The Jewish Agency then took advantage of the Thanksgiving holiday to create an “avalanche” [of communication] to descend upon the White House. Truman became very upset (that the vote might be in jeopardy) and threw his personal weight behind the effort to get a decision. From then on, Washington exerted itself to rally support and the situation improved.”
This was happening despite the fact that the State Department was against partition. Truman and the White House were making it happen, with the considerable help of the Jewish community. When Johnson asked Niles what to do about the State Department, Niles told him, “Never mind the State Department!” This is an order from the President!
Finally the date of the vote arrived. On November 29, tension built as the world waited to hear the General Assembly’s decision. A small number of votes would decide the future of Palestine.
The final vote was announced by Secretary-General Trygve Lie: 33 in favor of partition, 13 opposed, and 11 abstentions. An overwhelming majority of the General Assembly had done what a few days earlier seemed impossible.
As the votes were being counted, a shiver went down Emanuel Neumann’s spine (president of Zionist Organization of America). He felt the spirit of Theodor Herzl haunting the proceedings. In 1987, Herzl, the father of modern Zionism, had made the incredible prediction that a Jewish state would be founded within fifty years. Here it was, fifty years later.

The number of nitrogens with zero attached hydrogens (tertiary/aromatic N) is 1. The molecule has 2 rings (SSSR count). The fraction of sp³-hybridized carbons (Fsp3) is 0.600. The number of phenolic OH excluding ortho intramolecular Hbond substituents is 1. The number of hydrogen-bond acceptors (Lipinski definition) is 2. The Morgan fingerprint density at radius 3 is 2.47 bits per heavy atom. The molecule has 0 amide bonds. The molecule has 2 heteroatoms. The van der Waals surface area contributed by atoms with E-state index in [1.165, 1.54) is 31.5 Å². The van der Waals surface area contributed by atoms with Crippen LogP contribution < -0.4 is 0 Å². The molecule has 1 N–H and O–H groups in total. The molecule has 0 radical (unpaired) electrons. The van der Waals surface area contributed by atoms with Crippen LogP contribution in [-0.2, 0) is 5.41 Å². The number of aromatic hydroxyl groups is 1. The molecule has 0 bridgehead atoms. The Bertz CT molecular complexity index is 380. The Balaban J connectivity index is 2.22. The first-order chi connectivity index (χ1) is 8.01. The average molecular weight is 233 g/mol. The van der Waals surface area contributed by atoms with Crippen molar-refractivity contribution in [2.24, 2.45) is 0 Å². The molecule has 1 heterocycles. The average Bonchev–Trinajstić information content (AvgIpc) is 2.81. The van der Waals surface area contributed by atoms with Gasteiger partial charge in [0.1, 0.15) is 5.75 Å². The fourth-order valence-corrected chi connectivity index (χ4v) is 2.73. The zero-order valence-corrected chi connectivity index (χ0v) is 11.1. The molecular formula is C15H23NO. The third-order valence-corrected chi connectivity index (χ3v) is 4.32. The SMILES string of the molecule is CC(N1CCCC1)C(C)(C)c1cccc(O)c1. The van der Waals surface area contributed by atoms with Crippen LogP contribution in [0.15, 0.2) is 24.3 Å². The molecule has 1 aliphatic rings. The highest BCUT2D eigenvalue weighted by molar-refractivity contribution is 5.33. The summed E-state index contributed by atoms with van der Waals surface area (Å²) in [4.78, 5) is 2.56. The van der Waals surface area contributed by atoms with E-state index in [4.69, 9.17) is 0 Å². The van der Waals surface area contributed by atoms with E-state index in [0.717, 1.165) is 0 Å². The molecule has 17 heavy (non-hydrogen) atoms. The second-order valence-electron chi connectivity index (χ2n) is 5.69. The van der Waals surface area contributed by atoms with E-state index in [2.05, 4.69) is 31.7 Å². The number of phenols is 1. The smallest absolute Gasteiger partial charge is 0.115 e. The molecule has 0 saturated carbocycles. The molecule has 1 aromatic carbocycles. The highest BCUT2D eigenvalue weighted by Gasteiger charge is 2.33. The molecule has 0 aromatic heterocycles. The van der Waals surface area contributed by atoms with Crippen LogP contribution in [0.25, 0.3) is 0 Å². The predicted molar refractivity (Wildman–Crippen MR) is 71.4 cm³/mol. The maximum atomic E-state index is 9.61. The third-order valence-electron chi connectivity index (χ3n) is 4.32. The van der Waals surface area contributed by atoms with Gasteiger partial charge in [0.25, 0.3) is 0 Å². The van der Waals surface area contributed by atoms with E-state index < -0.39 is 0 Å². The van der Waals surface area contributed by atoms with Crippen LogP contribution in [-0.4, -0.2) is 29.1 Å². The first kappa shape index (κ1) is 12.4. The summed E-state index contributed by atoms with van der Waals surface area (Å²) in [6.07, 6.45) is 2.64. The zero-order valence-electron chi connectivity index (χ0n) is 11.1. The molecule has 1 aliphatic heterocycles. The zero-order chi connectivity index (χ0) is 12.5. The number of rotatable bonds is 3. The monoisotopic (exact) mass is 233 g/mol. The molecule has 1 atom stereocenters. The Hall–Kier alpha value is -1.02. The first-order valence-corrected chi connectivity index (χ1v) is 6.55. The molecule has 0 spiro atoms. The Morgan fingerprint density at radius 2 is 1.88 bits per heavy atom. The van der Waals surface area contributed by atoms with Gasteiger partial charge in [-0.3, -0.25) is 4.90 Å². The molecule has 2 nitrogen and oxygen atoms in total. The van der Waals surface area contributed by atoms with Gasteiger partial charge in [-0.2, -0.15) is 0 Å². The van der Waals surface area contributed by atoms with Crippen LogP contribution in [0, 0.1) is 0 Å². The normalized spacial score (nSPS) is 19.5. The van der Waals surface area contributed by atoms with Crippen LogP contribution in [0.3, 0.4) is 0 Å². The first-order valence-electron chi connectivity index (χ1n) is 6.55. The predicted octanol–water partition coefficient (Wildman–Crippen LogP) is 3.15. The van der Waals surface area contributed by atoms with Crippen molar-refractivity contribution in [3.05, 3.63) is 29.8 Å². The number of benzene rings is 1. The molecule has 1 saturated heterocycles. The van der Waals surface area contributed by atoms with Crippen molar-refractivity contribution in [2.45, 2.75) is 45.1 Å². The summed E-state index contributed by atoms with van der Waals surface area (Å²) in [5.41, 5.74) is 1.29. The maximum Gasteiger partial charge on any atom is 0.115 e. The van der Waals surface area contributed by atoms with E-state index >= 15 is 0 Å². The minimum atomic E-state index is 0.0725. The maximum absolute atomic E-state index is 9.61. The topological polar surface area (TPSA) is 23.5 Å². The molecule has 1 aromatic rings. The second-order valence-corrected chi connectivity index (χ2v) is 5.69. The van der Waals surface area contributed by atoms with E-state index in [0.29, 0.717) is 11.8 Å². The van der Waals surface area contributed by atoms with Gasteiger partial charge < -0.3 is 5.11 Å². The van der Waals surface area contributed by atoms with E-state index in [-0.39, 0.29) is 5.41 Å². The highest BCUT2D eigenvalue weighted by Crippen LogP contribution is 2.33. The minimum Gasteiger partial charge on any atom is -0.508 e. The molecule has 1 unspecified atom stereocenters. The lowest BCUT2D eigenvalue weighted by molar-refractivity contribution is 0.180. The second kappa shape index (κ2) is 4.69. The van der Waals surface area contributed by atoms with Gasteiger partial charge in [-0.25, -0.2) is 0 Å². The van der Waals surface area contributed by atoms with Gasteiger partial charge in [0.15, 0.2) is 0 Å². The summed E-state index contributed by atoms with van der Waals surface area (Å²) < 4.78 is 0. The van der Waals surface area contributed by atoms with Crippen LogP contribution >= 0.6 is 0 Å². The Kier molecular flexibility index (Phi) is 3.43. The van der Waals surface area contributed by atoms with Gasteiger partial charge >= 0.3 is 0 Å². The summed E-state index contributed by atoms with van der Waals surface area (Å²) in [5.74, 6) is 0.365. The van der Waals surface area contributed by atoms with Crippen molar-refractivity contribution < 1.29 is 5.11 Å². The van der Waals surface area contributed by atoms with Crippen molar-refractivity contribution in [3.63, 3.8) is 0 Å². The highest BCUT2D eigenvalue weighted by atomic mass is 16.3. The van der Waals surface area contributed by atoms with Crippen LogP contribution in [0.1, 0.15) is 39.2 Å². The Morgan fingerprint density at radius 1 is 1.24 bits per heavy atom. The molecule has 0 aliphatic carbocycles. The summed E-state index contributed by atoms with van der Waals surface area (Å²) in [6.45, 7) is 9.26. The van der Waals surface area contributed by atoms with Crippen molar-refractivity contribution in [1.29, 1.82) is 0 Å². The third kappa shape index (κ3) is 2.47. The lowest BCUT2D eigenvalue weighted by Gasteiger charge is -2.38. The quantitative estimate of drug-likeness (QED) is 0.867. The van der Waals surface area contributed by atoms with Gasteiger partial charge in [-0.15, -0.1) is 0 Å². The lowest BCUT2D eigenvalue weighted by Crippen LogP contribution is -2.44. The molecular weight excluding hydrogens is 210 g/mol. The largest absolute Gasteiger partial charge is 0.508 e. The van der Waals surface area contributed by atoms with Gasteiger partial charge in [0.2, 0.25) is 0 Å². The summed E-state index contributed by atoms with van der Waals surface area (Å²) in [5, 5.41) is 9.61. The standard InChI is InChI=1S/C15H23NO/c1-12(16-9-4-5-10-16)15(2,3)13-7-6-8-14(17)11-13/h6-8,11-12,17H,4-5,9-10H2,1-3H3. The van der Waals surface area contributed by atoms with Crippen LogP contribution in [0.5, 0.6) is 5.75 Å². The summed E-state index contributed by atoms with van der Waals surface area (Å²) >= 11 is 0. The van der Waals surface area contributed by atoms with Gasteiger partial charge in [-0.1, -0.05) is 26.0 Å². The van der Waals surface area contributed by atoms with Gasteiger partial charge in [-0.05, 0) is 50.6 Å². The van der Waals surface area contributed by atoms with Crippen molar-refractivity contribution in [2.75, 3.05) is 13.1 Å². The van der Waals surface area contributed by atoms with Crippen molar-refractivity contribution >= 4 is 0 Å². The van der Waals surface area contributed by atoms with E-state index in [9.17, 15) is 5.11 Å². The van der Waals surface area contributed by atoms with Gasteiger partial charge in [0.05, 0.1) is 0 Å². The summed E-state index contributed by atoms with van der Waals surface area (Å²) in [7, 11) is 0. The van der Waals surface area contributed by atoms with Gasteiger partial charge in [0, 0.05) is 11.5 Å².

As the Arab delegates heard the vote, many stormed out of the hall. Abdul Rahman Azzam (secretary-general of the Arab League) and Prince Faisal stood up. “their faces twisted with anger,” the journalist Ruth Gruber wrote, and “their white robes and headdresses shook as they motioned to the delegates from the other Arab states to follow them. At the door, in Arabic-accented English, Azzam Bey shouted, ‘Any line of partition drawn in Palestine will be a line of fire and blood.’
The British had abstained, although the world knew that Bevin and Atlee were hoping that partition would never be put into place... In New York, pandemonium reigned and crowds overflowed into the streets. Speaking to the crowds, Emanual Neumann credited Harry Truman for the achievement, telling his audience, “If we now have this decision of the United Nations, it is due in very large measure, perhaps the largest measure, to the sustained interest and the unflagging efforts of President Truman.
Truman had waited until the last possible moment to bring the full weight of the White House to secure the votes for partition. He had hoped that a simple announcement that the United States intended to vote for it would be enough. When it became obvious that it would not, he moved quickly and gave permission and encouragement for direct pressure to be applied to assure its passage. Partition, which had been sanctioned by the United Nations, was apparently the only answer for the Jews still in DP camps, American public opinion supported it, and so did his close advisers in the White House. He felt the pressure to act both politically and morally. And he realized that if partition went down, there was one person who would be blamed for it: Harry Truman.”